Michael Li | Sun Staff Photographer

The Red will have to manage Harvard's tall lineup, with several players over 6-foot-10.

February 16, 2017

Men’s Basketball Takes Aim at Green & Crimson in Hunt for the Palestra

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Following a pair of bitter losses to Princeton and Penn last weekend, the Cornell men’s basketball team will continue its road series this weekend when it visits Hanover Friday and Cambridge Saturday with the hopes of snapping its current four-game losing streak.

The Red (6-17, 2-6 Ivy) will start the weekend against a hard-fighting Dartmouth team (5-16, 2-6) before traveling to Cambridge to tip off against Harvard (14-7, 6-2) Saturday at 7 p.m. Currently in a four-way tie for fifth in the league — with only the top-four receiving spots at the inaugural Ivy League tournament in Philadelphia — the Red is facing must-win games in this weekend’s encounters with New England entering the regular season’s home stretch.

In the Red’s last outing against Dartmouth, sophomore guard Matt Morgan contributed 22 points to decisively stamp the sixth “W” in the Red’s win column. Although Dartmouth’s standout sophomore forward and former Ivy League Rookie of the Year Evan Boudreaux led the last matchup with a high of 23 points, the Red’s collective team performance and dominant defensive effort ultimately held the Green off, giving Cornell a 75-62 victory at Newman Arena.

When asked about the challenges in matching up against Boudreaux for a second time this season — who’s currently averaging 16.7 points per game and grabbing 9.3 boards per game — Morgan hopes the lessons learned from last outing carry over to this weekend.

“I think playing them for a second time, they’ve scouted us — we’ve scouted them — it’ll just be adjusting to how they play us,” he said. “Dartmouth is a great team and Boudreaux is a great player, and so we have to make sure we lock-in on defense especially against him.”

Leading the team with 17.3 points and 4.8 boards per game for the Red, sophomore forward Stone Gettings echoed Morgan’s sentiments about how to approach Dartmouth a second time around.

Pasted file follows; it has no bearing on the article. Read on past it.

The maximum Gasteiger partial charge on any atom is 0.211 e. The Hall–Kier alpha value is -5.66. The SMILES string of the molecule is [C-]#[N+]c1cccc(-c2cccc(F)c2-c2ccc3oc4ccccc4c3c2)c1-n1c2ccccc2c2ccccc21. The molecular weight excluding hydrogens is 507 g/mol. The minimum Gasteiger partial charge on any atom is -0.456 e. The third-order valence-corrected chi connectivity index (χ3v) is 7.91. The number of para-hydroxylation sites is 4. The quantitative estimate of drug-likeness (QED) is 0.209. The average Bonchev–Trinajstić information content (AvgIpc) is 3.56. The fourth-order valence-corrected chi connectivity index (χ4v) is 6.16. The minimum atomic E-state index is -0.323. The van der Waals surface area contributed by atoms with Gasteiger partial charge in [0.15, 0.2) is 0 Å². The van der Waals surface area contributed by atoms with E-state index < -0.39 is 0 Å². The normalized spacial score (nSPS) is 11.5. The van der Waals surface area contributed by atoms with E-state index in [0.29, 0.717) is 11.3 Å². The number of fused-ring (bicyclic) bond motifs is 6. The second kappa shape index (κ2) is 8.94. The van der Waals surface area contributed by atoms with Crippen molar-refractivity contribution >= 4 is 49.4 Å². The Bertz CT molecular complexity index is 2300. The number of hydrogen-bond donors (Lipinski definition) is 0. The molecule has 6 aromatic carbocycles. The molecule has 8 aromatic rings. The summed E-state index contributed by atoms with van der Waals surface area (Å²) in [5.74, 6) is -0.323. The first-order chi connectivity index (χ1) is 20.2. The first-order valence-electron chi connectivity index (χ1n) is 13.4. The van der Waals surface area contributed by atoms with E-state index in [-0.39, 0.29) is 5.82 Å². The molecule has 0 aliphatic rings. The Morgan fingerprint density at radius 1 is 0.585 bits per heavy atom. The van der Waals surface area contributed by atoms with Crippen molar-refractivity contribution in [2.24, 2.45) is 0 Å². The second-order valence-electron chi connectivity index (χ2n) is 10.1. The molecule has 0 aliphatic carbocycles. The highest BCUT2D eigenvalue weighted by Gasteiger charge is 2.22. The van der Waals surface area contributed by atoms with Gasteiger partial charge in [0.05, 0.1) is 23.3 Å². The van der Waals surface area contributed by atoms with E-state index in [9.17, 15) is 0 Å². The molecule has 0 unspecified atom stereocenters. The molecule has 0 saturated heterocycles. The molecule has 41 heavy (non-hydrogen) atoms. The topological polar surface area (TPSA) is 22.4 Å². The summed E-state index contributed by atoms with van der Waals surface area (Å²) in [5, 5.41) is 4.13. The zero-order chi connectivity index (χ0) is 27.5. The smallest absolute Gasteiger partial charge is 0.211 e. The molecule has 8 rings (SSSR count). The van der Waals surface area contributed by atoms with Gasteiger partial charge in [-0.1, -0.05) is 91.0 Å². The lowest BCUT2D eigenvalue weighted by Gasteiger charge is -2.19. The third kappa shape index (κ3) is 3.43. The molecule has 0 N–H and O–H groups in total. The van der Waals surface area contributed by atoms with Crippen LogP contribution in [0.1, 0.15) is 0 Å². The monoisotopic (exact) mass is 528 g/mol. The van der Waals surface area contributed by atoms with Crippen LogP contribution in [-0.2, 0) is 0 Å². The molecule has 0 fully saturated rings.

“[Boudreaux] is definitely a focal point of their offense,” he said. “Harvard and Dartmouth play a lot in transition so we have to make sure that we’re talking and matching up in transition defense so that they don’t get easy buckets.”

In terms of preparing for the Crimson, Gettings noted the large personnel groups that the Red will be matched up against. Harvard’s roster boasts several players over six-foot-10, while Cornell’s lacks a consistent contributor taller than six-foot-eight.

“They’re so long, they have guys that they’ll play at the same time so we just have to be patient overall to make sure we get what we want,” Gettings continued. “Bryce Aiken killed us last time so definitely limiting his shots [is key] … he’s gonna shoot regardless but [we need to] make sure that the shots that he takes are tough shots.”

Although the Red shot 55 percent from the field in its last battle against the Crimson, the freshman Aiken led the boys from Cambridge with 21 points to a final minute comeback in front of the Newman crowd.

Since its last victory over Dartmouth on Jan. 28, the Red has struggled to show the experience and technical execution required to produce wins late in the second half. Furthermore, in three out of the last four away games, the Red has dug itself a hole, starting the second half with a deficit. The largest of which was the 28-point difference Cornell faced last weekend against Penn.

However, the of lack execution in the final minutes is an element that all members of the team, including head coach Brian Earl, appear very cognizant of and are eager to correct in this weekend’s slate.

“We watched the video of when we were up against Harvard with three minutes to go, we were down one against Yale with two minutes to go, we were within one of Columbia here, so we watch those games and we just say here’s what we’re doing, here’s what they’re doing, and this is what we need to tighten up to win,” he said.

Along with coaching the final minutes up in the film room, Earl also added that the team has been running through more end-of-game situations during practice to better prepare the guys for the real deal.

“I’m not a huge ra ra and pump-up guy … I just feel like I played this way and I’ve always coached [to] just do your best on the next possession, or do your best in practice here,” Earl added. “If we win the rest of our games, everything will take care of itself. We’ve hung better with the top three teams in our league than the rest of our league, so the personnel is there and our play is there it’s just a matter of shoring it together.”

If the Red hopes to deliver losses to both Dartmouth and Harvard this weekend the team will not only have to scrap on defense and hunt on offense for the first 37 minutes of the game, but will also have to dominate in the final three minutes to snap a four-game skid.

“If we lose another one our [postseason] chances go down significantly,” Gettings said. “[We have to] make sure we play like our lives depend on it. Because they do.”